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BRIEFJune 4, 2024

Government Subsidies and Trade

Loading grain into holds of sea cargo vessel through an automatic line in seaport from silos of grain storage.

(c) Elena Larina / Shutterstock

Governments around the world are increasingly deploying subsidies in pursuit of aims such as securing supplies of vital materials and components, reducing greenhouse gas emissions, or promoting advanced technology. Some of these programs, intentionally or not, can distort trade and confer an advantage on domestic producers over foreign competitors. The World Bank, in partnership with other international organizations, is collecting data and conducting analysis of the extent, types, and objectives of government subsidies as well as their effects on trade. The purpose is to advance international dialogue on how the global, rules-based trading system can best respond.


Unfair Advantage: Distortive Subsidies and Their Effects on Global Trade. World Bank. 2023

This study builds an inventory of subsidy measures across major trading partners collected in a uniform way, lays the groundwork for a new analytical framework to estimate the trade-distortive effects of subsidies across countries and sectors, and assesses the international regulatory environment on the use of subsidies, identifying important gaps.
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Accompanying data for Unfair Advantage
This dataset summarizes subsidies identified for World Bank (2023). Coverage includes 31 jurisdictions (spanning 50+ countries including EU members) that  account for over 70 percent of global goods trade. The data track subsidy programs in place in 2018, identifying the type of subsidy, stated objective, and industrial classification, among other variables.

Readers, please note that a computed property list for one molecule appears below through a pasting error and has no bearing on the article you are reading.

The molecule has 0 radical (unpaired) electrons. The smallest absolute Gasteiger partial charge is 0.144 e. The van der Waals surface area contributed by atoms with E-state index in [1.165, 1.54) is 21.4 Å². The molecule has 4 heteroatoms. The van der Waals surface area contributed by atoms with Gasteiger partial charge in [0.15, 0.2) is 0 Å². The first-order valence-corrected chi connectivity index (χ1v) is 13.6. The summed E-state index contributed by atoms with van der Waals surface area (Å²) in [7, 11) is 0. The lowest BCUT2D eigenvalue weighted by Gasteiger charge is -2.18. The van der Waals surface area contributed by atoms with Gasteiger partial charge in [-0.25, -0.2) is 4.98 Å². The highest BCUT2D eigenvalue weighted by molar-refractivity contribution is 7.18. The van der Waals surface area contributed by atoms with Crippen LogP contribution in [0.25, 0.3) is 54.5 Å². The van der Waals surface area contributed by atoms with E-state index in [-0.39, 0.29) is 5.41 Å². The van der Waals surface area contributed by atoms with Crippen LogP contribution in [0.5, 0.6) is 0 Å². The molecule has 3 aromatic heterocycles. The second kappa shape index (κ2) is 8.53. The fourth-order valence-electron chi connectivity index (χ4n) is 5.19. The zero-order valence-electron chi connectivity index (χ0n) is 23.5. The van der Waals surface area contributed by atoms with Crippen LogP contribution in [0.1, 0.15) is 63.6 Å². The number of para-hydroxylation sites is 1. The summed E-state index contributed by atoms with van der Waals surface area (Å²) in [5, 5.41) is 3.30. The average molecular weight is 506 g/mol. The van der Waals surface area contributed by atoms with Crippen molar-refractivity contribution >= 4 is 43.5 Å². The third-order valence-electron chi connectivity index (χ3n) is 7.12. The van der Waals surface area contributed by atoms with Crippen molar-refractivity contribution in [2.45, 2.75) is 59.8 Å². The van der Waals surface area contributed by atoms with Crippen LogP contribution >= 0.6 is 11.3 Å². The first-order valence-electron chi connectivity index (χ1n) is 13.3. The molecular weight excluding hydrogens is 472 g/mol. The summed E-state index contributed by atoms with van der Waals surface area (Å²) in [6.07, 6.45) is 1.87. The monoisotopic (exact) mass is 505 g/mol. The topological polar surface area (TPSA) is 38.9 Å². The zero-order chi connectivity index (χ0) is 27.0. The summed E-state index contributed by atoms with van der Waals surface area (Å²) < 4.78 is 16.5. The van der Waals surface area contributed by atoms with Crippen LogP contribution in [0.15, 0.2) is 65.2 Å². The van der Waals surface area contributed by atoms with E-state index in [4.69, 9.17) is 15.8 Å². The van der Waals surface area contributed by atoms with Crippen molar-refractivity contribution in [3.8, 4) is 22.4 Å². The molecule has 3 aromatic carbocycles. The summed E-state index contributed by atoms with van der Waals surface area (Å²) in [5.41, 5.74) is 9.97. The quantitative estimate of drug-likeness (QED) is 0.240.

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Green Subsidies Database
This database identifies subsidy measures with environmental objectives, such as preserving natural resources or encouraging the use of cleaner sources of energy. 
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Subsidies, Trade, and International Cooperation

Joint report prepared by the staff of the IMF, OECD, World Bank, and WTO. 2022.Amid tensions over the use of subsidies and their possible trade and economic effects across trading partners, this paper aims to lay out a common background on the subject to spur discussions and calls for multilateral action and cooperation while identifying some priority areas for reform.
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Subsidy Platform

The Subsidy Platform is a joint effort by the staffs of the IMF, OECD, World Bank Group, and WTO. Its purpose is to increase transparency on the use of subsidies across economies and sectors and to serve as a one-stop shop for information and analysis on subsidies maintained by these organizations.
🖥️ Visit the website



To tackle climate change, governments increasingly turn to green subsidies
This blog describes a new data set showing that government subsidies for green technologies, including electric vehicles and solar panels, are on the rise. China, the US, Australia, Canada, and the EU are leading the way.

Global trade tensions fueled by rising government subsidies risk undermining efforts to fight poverty
This blog argues that developing countries are most vulnerable to the trade-distorting effects of subsidies because they rely on trade to drive economic growth, reduce poverty, diversify their economies, and respond to climate change.

How government subsidies distort trade
These charts show that while most subsidies are not directly related to trade, their effects on trade can be more distortive than tariff barriers. The world’s biggest economies—China, the European Union, and the United States—account for about 75 percent of documented programs, which focus heavily on industry.